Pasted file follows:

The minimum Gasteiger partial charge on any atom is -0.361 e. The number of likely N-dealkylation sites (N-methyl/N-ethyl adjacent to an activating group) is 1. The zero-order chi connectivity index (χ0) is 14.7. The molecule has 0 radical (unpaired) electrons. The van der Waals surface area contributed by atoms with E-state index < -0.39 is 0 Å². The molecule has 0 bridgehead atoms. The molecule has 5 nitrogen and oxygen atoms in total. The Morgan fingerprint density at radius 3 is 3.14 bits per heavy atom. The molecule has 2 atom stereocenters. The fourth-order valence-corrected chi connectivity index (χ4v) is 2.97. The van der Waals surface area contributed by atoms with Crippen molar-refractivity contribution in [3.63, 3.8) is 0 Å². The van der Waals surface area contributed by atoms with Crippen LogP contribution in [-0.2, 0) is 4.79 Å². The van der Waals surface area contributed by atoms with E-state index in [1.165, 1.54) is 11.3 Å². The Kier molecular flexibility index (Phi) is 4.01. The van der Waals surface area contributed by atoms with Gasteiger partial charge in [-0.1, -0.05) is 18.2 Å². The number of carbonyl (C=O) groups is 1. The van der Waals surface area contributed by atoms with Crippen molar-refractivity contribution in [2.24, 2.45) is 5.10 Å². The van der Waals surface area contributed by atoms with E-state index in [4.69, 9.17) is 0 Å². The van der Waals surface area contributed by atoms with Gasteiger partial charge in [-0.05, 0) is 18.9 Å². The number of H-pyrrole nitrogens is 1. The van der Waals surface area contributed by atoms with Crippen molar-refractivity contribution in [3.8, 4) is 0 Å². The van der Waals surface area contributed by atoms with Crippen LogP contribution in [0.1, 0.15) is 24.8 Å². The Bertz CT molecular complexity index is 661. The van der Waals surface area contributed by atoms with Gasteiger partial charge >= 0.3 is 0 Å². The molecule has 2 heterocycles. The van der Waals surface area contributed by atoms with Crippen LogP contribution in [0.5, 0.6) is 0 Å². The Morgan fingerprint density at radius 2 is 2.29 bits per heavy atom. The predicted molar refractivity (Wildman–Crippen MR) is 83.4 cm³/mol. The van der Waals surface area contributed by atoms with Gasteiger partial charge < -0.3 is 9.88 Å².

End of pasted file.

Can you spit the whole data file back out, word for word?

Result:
The minimum Gasteiger partial charge on any atom is -0.361 e. The number of likely N-dealkylation sites (N-methyl/N-ethyl adjacent to an activating group) is 1. The zero-order chi connectivity index (χ0) is 14.7. The molecule has 0 radical (unpaired) electrons. The van der Waals surface area contributed by atoms with E-state index < -0.39 is 0 Å². The molecule has 0 bridgehead atoms. The molecule has 5 nitrogen and oxygen atoms in total. The Morgan fingerprint density at radius 3 is 3.14 bits per heavy atom. The molecule has 2 atom stereocenters. The fourth-order valence-corrected chi connectivity index (χ4v) is 2.97. The van der Waals surface area contributed by atoms with Crippen molar-refractivity contribution in [3.63, 3.8) is 0 Å². The van der Waals surface area contributed by atoms with Crippen LogP contribution in [-0.2, 0) is 4.79 Å². The van der Waals surface area contributed by atoms with E-state index in [1.165, 1.54) is 11.3 Å². The Kier molecular flexibility index (Phi) is 4.01. The van der Waals surface area contributed by atoms with Gasteiger partial charge in [-0.1, -0.05) is 18.2 Å². The number of carbonyl (C=O) groups is 1. The van der Waals surface area contributed by atoms with Crippen molar-refractivity contribution in [2.24, 2.45) is 5.10 Å². The van der Waals surface area contributed by atoms with E-state index in [4.69, 9.17) is 0 Å². The van der Waals surface area contributed by atoms with Gasteiger partial charge in [-0.05, 0) is 18.9 Å². The number of H-pyrrole nitrogens is 1. The van der Waals surface area contributed by atoms with Crippen molar-refractivity contribution in [3.8, 4) is 0 Å². The van der Waals surface area contributed by atoms with Crippen LogP contribution in [0.1, 0.15) is 24.8 Å². The Bertz CT molecular complexity index is 661. The van der Waals surface area contributed by atoms with Gasteiger partial charge >= 0.3 is 0 Å². The molecule has 2 heterocycles. The van der Waals surface area contributed by atoms with Crippen LogP contribution in [0.5, 0.6) is 0 Å². The Morgan fingerprint density at radius 2 is 2.29 bits per heavy atom. The predicted molar refractivity (Wildman–Crippen MR) is 83.4 cm³/mol. The van der Waals surface area contributed by atoms with Gasteiger partial charge < -0.3 is 9.88 Å².